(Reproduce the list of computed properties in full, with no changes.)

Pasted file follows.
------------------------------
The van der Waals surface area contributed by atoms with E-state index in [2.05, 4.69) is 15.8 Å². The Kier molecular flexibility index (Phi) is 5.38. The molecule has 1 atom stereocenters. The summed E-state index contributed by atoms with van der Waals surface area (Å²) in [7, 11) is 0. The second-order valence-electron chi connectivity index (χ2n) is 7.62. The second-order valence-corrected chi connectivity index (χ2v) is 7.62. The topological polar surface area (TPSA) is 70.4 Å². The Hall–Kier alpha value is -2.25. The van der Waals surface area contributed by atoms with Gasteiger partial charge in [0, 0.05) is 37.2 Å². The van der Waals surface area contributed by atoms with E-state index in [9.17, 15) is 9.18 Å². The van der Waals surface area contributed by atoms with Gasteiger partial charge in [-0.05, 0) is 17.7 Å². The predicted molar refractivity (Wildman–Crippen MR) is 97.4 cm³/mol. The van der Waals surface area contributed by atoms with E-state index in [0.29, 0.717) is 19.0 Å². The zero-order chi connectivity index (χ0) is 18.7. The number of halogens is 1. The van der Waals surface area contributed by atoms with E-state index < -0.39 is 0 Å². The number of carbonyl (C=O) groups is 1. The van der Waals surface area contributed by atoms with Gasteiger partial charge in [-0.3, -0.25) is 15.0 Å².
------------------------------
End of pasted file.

The van der Waals surface area contributed by atoms with E-state index in [2.05, 4.69) is 15.8 Å². The Kier molecular flexibility index (Phi) is 5.38. The molecule has 1 atom stereocenters. The summed E-state index contributed by atoms with van der Waals surface area (Å²) in [7, 11) is 0. The second-order valence-electron chi connectivity index (χ2n) is 7.62. The second-order valence-corrected chi connectivity index (χ2v) is 7.62. The topological polar surface area (TPSA) is 70.4 Å². The Hall–Kier alpha value is -2.25. The van der Waals surface area contributed by atoms with Gasteiger partial charge in [0, 0.05) is 37.2 Å². The van der Waals surface area contributed by atoms with E-state index in [9.17, 15) is 9.18 Å². The van der Waals surface area contributed by atoms with Gasteiger partial charge in [-0.05, 0) is 17.7 Å². The predicted molar refractivity (Wildman–Crippen MR) is 97.4 cm³/mol. The van der Waals surface area contributed by atoms with E-state index in [0.29, 0.717) is 19.0 Å². The zero-order chi connectivity index (χ0) is 18.7. The number of halogens is 1. The van der Waals surface area contributed by atoms with E-state index < -0.39 is 0 Å². The number of carbonyl (C=O) groups is 1. The van der Waals surface area contributed by atoms with Gasteiger partial charge in [-0.3, -0.25) is 15.0 Å².